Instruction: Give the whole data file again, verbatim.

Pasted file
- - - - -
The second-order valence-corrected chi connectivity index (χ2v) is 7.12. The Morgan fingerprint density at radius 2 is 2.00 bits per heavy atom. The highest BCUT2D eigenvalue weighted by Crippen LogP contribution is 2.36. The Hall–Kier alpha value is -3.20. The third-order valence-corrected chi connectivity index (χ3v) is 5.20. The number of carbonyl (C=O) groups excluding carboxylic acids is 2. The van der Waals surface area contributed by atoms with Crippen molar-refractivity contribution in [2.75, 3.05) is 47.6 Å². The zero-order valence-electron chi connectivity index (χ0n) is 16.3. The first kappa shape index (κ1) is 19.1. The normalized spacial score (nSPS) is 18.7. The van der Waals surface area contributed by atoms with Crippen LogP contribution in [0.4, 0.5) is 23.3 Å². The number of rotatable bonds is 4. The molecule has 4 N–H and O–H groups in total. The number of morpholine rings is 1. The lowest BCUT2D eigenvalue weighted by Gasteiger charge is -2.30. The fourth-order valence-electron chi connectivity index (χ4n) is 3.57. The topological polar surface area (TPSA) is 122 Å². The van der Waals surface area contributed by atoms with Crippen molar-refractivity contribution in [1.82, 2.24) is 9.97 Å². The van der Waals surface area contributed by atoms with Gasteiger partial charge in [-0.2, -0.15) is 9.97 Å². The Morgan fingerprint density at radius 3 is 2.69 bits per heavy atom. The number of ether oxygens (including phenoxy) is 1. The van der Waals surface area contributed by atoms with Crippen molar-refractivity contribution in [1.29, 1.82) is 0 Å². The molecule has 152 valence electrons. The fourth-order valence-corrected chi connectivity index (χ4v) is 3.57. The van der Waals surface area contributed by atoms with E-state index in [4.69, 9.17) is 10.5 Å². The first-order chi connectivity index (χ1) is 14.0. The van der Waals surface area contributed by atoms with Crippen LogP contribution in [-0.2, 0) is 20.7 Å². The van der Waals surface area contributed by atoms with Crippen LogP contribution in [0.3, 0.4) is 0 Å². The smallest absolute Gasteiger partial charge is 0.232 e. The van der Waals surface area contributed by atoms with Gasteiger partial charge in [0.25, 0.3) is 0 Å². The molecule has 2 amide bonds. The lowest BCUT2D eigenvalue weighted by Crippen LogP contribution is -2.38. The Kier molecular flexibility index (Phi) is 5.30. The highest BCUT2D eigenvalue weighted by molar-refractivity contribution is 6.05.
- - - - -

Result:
The second-order valence-corrected chi connectivity index (χ2v) is 7.12. The Morgan fingerprint density at radius 2 is 2.00 bits per heavy atom. The highest BCUT2D eigenvalue weighted by Crippen LogP contribution is 2.36. The Hall–Kier alpha value is -3.20. The third-order valence-corrected chi connectivity index (χ3v) is 5.20. The number of carbonyl (C=O) groups excluding carboxylic acids is 2. The van der Waals surface area contributed by atoms with Crippen molar-refractivity contribution in [2.75, 3.05) is 47.6 Å². The zero-order valence-electron chi connectivity index (χ0n) is 16.3. The first kappa shape index (κ1) is 19.1. The normalized spacial score (nSPS) is 18.7. The van der Waals surface area contributed by atoms with Crippen LogP contribution in [0.4, 0.5) is 23.3 Å². The number of rotatable bonds is 4. The molecule has 4 N–H and O–H groups in total. The number of morpholine rings is 1. The lowest BCUT2D eigenvalue weighted by Gasteiger charge is -2.30. The fourth-order valence-electron chi connectivity index (χ4n) is 3.57. The topological polar surface area (TPSA) is 122 Å². The van der Waals surface area contributed by atoms with Crippen molar-refractivity contribution in [1.82, 2.24) is 9.97 Å². The van der Waals surface area contributed by atoms with Gasteiger partial charge in [-0.2, -0.15) is 9.97 Å². The Morgan fingerprint density at radius 3 is 2.69 bits per heavy atom. The number of ether oxygens (including phenoxy) is 1. The van der Waals surface area contributed by atoms with Crippen molar-refractivity contribution in [1.29, 1.82) is 0 Å². The molecule has 152 valence electrons. The fourth-order valence-corrected chi connectivity index (χ4v) is 3.57. The van der Waals surface area contributed by atoms with E-state index in [4.69, 9.17) is 10.5 Å². The first-order chi connectivity index (χ1) is 14.0. The van der Waals surface area contributed by atoms with Crippen LogP contribution in [-0.2, 0) is 20.7 Å². The van der Waals surface area contributed by atoms with Crippen LogP contribution in [0.3, 0.4) is 0 Å². The smallest absolute Gasteiger partial charge is 0.232 e. The van der Waals surface area contributed by atoms with Gasteiger partial charge in [0.25, 0.3) is 0 Å². The molecule has 2 amide bonds. The lowest BCUT2D eigenvalue weighted by Crippen LogP contribution is -2.38. The Kier molecular flexibility index (Phi) is 5.30. The highest BCUT2D eigenvalue weighted by molar-refractivity contribution is 6.05.